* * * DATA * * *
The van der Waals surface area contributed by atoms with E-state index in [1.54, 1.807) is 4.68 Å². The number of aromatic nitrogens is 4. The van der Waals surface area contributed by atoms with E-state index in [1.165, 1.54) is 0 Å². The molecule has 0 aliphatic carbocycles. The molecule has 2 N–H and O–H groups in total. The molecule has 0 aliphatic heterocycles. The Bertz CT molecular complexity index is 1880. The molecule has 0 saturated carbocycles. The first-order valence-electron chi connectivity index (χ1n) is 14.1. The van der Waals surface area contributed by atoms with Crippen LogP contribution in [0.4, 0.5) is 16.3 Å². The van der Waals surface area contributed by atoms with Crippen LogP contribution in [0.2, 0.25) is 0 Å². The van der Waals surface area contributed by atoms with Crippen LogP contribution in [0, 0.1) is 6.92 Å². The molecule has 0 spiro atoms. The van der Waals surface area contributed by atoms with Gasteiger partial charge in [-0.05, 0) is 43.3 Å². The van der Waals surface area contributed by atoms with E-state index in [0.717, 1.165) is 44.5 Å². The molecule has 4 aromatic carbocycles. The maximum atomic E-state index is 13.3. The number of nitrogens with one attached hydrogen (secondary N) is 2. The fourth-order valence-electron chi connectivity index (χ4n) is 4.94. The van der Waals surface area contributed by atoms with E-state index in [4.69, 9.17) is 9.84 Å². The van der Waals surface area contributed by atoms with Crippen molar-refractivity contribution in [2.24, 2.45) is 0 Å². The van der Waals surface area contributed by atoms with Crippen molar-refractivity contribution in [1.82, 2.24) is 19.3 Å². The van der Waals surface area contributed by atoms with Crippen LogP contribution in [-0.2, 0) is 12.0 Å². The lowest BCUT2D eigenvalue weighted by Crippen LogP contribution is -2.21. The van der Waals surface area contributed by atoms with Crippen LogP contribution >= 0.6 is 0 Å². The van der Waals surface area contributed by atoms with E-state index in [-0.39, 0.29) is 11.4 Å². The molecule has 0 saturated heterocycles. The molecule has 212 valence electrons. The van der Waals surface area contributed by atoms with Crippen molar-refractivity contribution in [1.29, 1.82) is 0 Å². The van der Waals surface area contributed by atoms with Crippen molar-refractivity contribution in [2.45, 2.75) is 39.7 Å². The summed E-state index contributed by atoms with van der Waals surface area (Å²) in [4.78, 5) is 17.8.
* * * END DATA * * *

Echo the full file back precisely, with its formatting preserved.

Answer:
The van der Waals surface area contributed by atoms with E-state index in [1.54, 1.807) is 4.68 Å². The number of aromatic nitrogens is 4. The van der Waals surface area contributed by atoms with E-state index in [1.165, 1.54) is 0 Å². The molecule has 0 aliphatic carbocycles. The molecule has 2 N–H and O–H groups in total. The molecule has 0 aliphatic heterocycles. The Bertz CT molecular complexity index is 1880. The molecule has 0 saturated carbocycles. The first-order valence-electron chi connectivity index (χ1n) is 14.1. The van der Waals surface area contributed by atoms with Crippen LogP contribution in [0.4, 0.5) is 16.3 Å². The van der Waals surface area contributed by atoms with Crippen LogP contribution in [0.2, 0.25) is 0 Å². The van der Waals surface area contributed by atoms with Crippen LogP contribution in [0, 0.1) is 6.92 Å². The molecule has 0 spiro atoms. The van der Waals surface area contributed by atoms with Gasteiger partial charge in [-0.05, 0) is 43.3 Å². The van der Waals surface area contributed by atoms with E-state index in [0.717, 1.165) is 44.5 Å². The molecule has 4 aromatic carbocycles. The maximum atomic E-state index is 13.3. The number of nitrogens with one attached hydrogen (secondary N) is 2. The fourth-order valence-electron chi connectivity index (χ4n) is 4.94. The van der Waals surface area contributed by atoms with E-state index in [4.69, 9.17) is 9.84 Å². The van der Waals surface area contributed by atoms with Crippen molar-refractivity contribution in [2.24, 2.45) is 0 Å². The van der Waals surface area contributed by atoms with Crippen molar-refractivity contribution in [1.82, 2.24) is 19.3 Å². The van der Waals surface area contributed by atoms with Crippen LogP contribution in [-0.2, 0) is 12.0 Å². The lowest BCUT2D eigenvalue weighted by Crippen LogP contribution is -2.21. The van der Waals surface area contributed by atoms with Crippen LogP contribution >= 0.6 is 0 Å². The van der Waals surface area contributed by atoms with E-state index in [-0.39, 0.29) is 11.4 Å². The molecule has 0 saturated heterocycles. The molecule has 212 valence electrons. The van der Waals surface area contributed by atoms with Crippen molar-refractivity contribution in [1.29, 1.82) is 0 Å². The van der Waals surface area contributed by atoms with Crippen molar-refractivity contribution in [2.45, 2.75) is 39.7 Å². The summed E-state index contributed by atoms with van der Waals surface area (Å²) in [4.78, 5) is 17.8.